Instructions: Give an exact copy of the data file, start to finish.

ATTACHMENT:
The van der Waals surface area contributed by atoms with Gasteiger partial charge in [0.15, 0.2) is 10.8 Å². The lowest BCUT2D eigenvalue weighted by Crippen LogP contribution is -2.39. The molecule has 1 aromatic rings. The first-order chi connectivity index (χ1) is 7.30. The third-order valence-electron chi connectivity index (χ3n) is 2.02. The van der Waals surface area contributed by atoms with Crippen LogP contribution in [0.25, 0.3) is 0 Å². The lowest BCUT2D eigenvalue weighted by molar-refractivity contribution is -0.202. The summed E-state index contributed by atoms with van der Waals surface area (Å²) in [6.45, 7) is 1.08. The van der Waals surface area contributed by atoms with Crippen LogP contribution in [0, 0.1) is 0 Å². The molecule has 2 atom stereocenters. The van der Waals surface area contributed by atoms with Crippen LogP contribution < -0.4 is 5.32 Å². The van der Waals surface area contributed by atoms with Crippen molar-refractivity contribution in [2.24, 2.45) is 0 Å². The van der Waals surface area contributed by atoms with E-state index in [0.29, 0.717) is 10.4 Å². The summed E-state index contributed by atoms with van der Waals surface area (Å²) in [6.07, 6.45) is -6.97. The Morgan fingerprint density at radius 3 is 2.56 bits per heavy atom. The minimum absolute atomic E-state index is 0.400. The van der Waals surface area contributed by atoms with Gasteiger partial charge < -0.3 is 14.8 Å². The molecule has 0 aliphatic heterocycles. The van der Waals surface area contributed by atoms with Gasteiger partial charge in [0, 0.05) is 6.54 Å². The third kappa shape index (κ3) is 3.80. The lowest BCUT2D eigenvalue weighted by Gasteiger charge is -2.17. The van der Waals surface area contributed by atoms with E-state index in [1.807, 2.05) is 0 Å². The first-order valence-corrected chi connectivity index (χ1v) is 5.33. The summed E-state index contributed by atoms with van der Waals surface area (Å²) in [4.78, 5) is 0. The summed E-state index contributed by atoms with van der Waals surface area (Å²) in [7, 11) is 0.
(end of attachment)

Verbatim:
The van der Waals surface area contributed by atoms with Gasteiger partial charge in [0.15, 0.2) is 10.8 Å². The lowest BCUT2D eigenvalue weighted by Crippen LogP contribution is -2.39. The molecule has 1 aromatic rings. The first-order chi connectivity index (χ1) is 7.30. The third-order valence-electron chi connectivity index (χ3n) is 2.02. The van der Waals surface area contributed by atoms with Crippen LogP contribution in [0.25, 0.3) is 0 Å². The lowest BCUT2D eigenvalue weighted by molar-refractivity contribution is -0.202. The summed E-state index contributed by atoms with van der Waals surface area (Å²) in [6.45, 7) is 1.08. The van der Waals surface area contributed by atoms with Crippen LogP contribution in [0, 0.1) is 0 Å². The molecule has 2 atom stereocenters. The van der Waals surface area contributed by atoms with Crippen LogP contribution < -0.4 is 5.32 Å². The van der Waals surface area contributed by atoms with Crippen molar-refractivity contribution in [2.24, 2.45) is 0 Å². The van der Waals surface area contributed by atoms with E-state index in [0.29, 0.717) is 10.4 Å². The summed E-state index contributed by atoms with van der Waals surface area (Å²) in [6.07, 6.45) is -6.97. The Morgan fingerprint density at radius 3 is 2.56 bits per heavy atom. The minimum absolute atomic E-state index is 0.400. The van der Waals surface area contributed by atoms with Gasteiger partial charge < -0.3 is 14.8 Å². The molecule has 0 aliphatic heterocycles. The van der Waals surface area contributed by atoms with Gasteiger partial charge in [0, 0.05) is 6.54 Å². The third kappa shape index (κ3) is 3.80. The lowest BCUT2D eigenvalue weighted by Gasteiger charge is -2.17. The van der Waals surface area contributed by atoms with E-state index in [1.807, 2.05) is 0 Å². The first-order valence-corrected chi connectivity index (χ1v) is 5.33. The summed E-state index contributed by atoms with van der Waals surface area (Å²) in [4.78, 5) is 0. The summed E-state index contributed by atoms with van der Waals surface area (Å²) in [7, 11) is 0.